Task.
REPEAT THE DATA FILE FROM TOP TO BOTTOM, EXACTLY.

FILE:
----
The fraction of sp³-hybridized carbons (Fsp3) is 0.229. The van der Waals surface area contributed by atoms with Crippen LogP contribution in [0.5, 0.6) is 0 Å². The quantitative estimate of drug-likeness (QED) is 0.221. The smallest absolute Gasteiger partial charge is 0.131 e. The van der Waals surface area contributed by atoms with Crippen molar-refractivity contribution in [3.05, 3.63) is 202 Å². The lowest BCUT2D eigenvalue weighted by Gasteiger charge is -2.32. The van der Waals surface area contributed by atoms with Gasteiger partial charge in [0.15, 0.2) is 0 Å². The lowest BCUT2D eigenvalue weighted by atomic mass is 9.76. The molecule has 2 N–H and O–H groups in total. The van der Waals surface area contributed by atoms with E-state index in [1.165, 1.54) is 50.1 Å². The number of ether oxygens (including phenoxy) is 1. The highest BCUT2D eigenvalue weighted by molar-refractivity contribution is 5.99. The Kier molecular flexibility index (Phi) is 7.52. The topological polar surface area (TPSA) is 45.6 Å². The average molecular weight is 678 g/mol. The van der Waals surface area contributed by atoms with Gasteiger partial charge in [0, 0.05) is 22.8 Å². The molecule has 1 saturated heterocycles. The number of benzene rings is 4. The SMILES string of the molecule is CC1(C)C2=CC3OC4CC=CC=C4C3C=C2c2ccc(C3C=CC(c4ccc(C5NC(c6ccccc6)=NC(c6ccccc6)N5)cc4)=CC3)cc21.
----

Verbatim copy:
The fraction of sp³-hybridized carbons (Fsp3) is 0.229. The van der Waals surface area contributed by atoms with Crippen LogP contribution in [0.5, 0.6) is 0 Å². The quantitative estimate of drug-likeness (QED) is 0.221. The smallest absolute Gasteiger partial charge is 0.131 e. The van der Waals surface area contributed by atoms with Crippen molar-refractivity contribution in [3.05, 3.63) is 202 Å². The lowest BCUT2D eigenvalue weighted by Gasteiger charge is -2.32. The van der Waals surface area contributed by atoms with Gasteiger partial charge in [0.15, 0.2) is 0 Å². The lowest BCUT2D eigenvalue weighted by atomic mass is 9.76. The molecule has 2 N–H and O–H groups in total. The van der Waals surface area contributed by atoms with E-state index in [1.165, 1.54) is 50.1 Å². The number of ether oxygens (including phenoxy) is 1. The highest BCUT2D eigenvalue weighted by molar-refractivity contribution is 5.99. The Kier molecular flexibility index (Phi) is 7.52. The topological polar surface area (TPSA) is 45.6 Å². The average molecular weight is 678 g/mol. The van der Waals surface area contributed by atoms with Gasteiger partial charge in [0, 0.05) is 22.8 Å². The molecule has 1 saturated heterocycles. The number of benzene rings is 4. The SMILES string of the molecule is CC1(C)C2=CC3OC4CC=CC=C4C3C=C2c2ccc(C3C=CC(c4ccc(C5NC(c6ccccc6)=NC(c6ccccc6)N5)cc4)=CC3)cc21.